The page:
Nearly nine months after Syrian women living in refugee camps in Jordan hoped to be able to replicate Vadodara’s low-cost sanitary napkin solution to put an end to unhygienic menstrual conditions there, their hope is turning to reality.
Sakhi enterprise, founded by Vadodara’s Swati Bedekar, who works for menstrual hygiene in rural India has begun the process of shipping 12 machines — that would make six ingenious manufacturing units — to the Zataari refugee camp near Mafraq, located about 8-km from the Jordanian-Syrian border, which is home to close to one lakh refugees from the war ravaged zone.
The initiative to make menstruation hygienic for women came about when Amy Peake, a yoga teacher from Cornwall and founder of Loving Humanity, an organization that is working for the refugees of the conflict zone in association with the United Nations, arrived in Vadodara in October last year, to understand the Sakhi model.
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After taking back samples of about 200 sanitary napkins and a training in manufacturing the pads from Bedekar, Peake received the UN sanction to set up the manufacturing unit in Zataari. Currently, close to 50,000 women in the refugee camps use unwashed rags for sanitary protection, encountering several diseases.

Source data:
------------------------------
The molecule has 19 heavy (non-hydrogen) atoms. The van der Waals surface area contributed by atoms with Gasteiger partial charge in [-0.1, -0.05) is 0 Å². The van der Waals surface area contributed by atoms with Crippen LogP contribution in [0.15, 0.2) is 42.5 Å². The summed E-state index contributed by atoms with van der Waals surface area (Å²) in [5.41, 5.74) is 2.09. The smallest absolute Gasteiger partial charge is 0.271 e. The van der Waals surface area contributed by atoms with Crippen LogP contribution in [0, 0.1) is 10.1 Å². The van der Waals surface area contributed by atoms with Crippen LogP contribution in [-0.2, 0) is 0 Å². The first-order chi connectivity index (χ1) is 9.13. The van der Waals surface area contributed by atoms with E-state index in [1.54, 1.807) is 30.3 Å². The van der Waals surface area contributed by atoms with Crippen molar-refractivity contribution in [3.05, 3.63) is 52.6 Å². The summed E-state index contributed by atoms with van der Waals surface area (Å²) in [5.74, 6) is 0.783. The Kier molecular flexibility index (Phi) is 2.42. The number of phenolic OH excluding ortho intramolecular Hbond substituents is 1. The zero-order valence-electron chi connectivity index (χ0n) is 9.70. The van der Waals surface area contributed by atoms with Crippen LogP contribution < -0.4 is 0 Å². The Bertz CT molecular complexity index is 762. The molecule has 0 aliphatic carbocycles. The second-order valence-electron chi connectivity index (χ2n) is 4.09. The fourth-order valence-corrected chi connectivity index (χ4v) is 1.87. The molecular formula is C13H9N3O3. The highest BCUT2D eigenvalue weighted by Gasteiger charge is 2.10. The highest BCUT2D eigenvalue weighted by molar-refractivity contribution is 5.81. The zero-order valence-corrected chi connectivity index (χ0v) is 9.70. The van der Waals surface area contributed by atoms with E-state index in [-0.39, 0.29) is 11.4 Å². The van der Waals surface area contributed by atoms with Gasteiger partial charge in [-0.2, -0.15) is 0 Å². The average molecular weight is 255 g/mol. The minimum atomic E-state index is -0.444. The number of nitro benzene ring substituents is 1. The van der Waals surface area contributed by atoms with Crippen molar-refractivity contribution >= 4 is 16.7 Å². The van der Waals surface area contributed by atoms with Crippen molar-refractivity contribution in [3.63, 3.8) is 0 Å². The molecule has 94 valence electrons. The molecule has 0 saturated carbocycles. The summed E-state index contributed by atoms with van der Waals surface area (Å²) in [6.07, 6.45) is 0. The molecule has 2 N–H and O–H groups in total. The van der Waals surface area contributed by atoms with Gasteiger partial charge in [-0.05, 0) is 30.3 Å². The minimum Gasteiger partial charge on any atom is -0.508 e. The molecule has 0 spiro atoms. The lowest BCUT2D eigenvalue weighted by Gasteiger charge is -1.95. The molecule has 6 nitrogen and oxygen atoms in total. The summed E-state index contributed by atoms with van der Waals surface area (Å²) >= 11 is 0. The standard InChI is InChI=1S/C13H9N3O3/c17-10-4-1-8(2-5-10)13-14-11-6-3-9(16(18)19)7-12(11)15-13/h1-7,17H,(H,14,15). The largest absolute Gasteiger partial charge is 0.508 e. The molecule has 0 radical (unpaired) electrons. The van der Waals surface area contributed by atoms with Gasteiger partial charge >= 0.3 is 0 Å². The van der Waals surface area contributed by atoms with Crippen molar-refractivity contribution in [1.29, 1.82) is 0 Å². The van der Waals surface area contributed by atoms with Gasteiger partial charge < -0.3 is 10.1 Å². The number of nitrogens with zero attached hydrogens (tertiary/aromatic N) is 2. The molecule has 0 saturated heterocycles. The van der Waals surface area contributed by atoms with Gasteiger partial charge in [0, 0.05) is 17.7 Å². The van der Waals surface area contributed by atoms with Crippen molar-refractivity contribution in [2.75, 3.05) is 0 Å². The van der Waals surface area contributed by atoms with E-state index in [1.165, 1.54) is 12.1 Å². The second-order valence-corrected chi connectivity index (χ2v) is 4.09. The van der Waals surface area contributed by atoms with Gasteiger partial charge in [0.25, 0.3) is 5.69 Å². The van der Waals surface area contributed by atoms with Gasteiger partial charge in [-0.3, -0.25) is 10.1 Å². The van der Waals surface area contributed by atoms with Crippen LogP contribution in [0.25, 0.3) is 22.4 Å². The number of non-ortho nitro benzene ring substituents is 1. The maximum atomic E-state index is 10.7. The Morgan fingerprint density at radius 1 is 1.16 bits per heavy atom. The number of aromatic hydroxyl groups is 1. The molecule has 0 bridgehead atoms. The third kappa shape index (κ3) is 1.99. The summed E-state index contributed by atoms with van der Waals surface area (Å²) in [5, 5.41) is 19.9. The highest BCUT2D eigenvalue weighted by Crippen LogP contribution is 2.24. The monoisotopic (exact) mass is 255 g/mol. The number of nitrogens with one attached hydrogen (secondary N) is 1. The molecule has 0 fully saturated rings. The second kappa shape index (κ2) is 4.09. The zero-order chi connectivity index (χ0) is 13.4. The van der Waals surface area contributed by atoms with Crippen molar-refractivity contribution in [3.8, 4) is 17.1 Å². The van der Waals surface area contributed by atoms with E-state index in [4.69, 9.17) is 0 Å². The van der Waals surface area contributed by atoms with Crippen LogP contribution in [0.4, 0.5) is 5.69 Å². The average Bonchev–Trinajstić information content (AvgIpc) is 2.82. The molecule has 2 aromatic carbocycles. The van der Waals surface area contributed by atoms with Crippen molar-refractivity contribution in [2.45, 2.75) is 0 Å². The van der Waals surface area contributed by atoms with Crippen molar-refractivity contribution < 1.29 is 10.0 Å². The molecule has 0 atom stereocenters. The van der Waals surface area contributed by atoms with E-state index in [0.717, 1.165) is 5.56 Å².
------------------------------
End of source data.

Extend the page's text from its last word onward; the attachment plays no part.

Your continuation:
Peake, who is currently in Vadodara to oversee the shipping process with Bedekar said, “It has taken several months of sanctions to set up this unit and plan the logistics. We have now got a space to set up six manufacturing units of Sakhi — which will be branded ‘Loving Humanity’ in Jordan — and also trained about 15 women to manufacture these pads. The UN has agreed to pay regular wages to these women, while I have raised funds to set up the manufacturing unit and procure the raw materials.”
Peake says the sanitary napkins will be a blessing for women in the camps. “When we think of refugee camps, we only think of food, medicines, clothing and shelter. But, one of the basic needs for women is a sanitary napkin. So many women I know were using sanitary napkins before their life turned into living in refugee camps. They are not new to the idea of the pads, but it is only about making it available to them.”
According to Bedekar, the six units bear a capacity to produce 2.4 lakh pads per month. “Ideally, the women can manufacture up to 720 pads per hour on six units, but it depends on how quickly they learn and the hours they are able to work,” Bedekar says. However, with a UN clause that allows women in refugee camps to work for four hours a day, the team is looking at producing 2,000 pads per day.
Peake says, “Even with that number, it means reaching out to at least 200 women every day, as we plan to sell them in packs of 10 for a subsidized price in comparison to the ones available. The material is organic and the women who tried the samples were very happy.”
Peake adds that apart from menstrual hygiene the project also aims to reach out to the elderly, disabled and children to provide solutions for incontinence. “Our data has revealed at about 75 per cent of children in the camps suffer from bed-wetting. There are many disabled persons who are unable to use the toilets and elders suffer from incontinence, arising out of trauma. We are also manufacturing washable incontinence napkins for people of all ages, in order to make their daily lives easier,” she says.